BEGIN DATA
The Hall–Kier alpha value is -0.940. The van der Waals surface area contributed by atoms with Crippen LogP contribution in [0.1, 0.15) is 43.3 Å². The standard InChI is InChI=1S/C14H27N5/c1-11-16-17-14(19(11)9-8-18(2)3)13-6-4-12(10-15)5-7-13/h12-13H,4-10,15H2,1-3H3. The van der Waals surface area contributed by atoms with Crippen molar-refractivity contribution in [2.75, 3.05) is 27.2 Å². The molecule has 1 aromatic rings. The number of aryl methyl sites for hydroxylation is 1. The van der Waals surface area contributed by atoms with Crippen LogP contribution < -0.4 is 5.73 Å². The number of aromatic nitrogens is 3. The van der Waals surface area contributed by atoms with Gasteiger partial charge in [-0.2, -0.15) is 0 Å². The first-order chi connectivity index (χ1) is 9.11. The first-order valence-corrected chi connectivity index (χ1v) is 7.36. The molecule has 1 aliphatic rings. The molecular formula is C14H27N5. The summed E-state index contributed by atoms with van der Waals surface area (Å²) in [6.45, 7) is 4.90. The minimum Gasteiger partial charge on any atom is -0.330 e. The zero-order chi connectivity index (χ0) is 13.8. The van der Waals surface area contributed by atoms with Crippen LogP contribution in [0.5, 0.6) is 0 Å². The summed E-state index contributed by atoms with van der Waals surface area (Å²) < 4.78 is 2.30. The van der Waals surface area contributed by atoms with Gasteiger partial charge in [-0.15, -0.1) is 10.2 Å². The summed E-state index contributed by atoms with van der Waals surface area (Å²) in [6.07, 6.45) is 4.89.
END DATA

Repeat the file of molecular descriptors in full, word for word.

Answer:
The Hall–Kier alpha value is -0.940. The van der Waals surface area contributed by atoms with Crippen LogP contribution in [0.1, 0.15) is 43.3 Å². The standard InChI is InChI=1S/C14H27N5/c1-11-16-17-14(19(11)9-8-18(2)3)13-6-4-12(10-15)5-7-13/h12-13H,4-10,15H2,1-3H3. The van der Waals surface area contributed by atoms with Crippen molar-refractivity contribution in [2.75, 3.05) is 27.2 Å². The molecule has 1 aromatic rings. The number of aryl methyl sites for hydroxylation is 1. The van der Waals surface area contributed by atoms with Crippen LogP contribution < -0.4 is 5.73 Å². The number of aromatic nitrogens is 3. The van der Waals surface area contributed by atoms with Gasteiger partial charge in [-0.2, -0.15) is 0 Å². The first-order chi connectivity index (χ1) is 9.11. The first-order valence-corrected chi connectivity index (χ1v) is 7.36. The molecule has 1 aliphatic rings. The molecular formula is C14H27N5. The summed E-state index contributed by atoms with van der Waals surface area (Å²) in [6.45, 7) is 4.90. The minimum Gasteiger partial charge on any atom is -0.330 e. The zero-order chi connectivity index (χ0) is 13.8. The van der Waals surface area contributed by atoms with Crippen LogP contribution in [0.5, 0.6) is 0 Å². The summed E-state index contributed by atoms with van der Waals surface area (Å²) < 4.78 is 2.30. The van der Waals surface area contributed by atoms with Gasteiger partial charge in [-0.15, -0.1) is 10.2 Å². The summed E-state index contributed by atoms with van der Waals surface area (Å²) in [6.07, 6.45) is 4.89.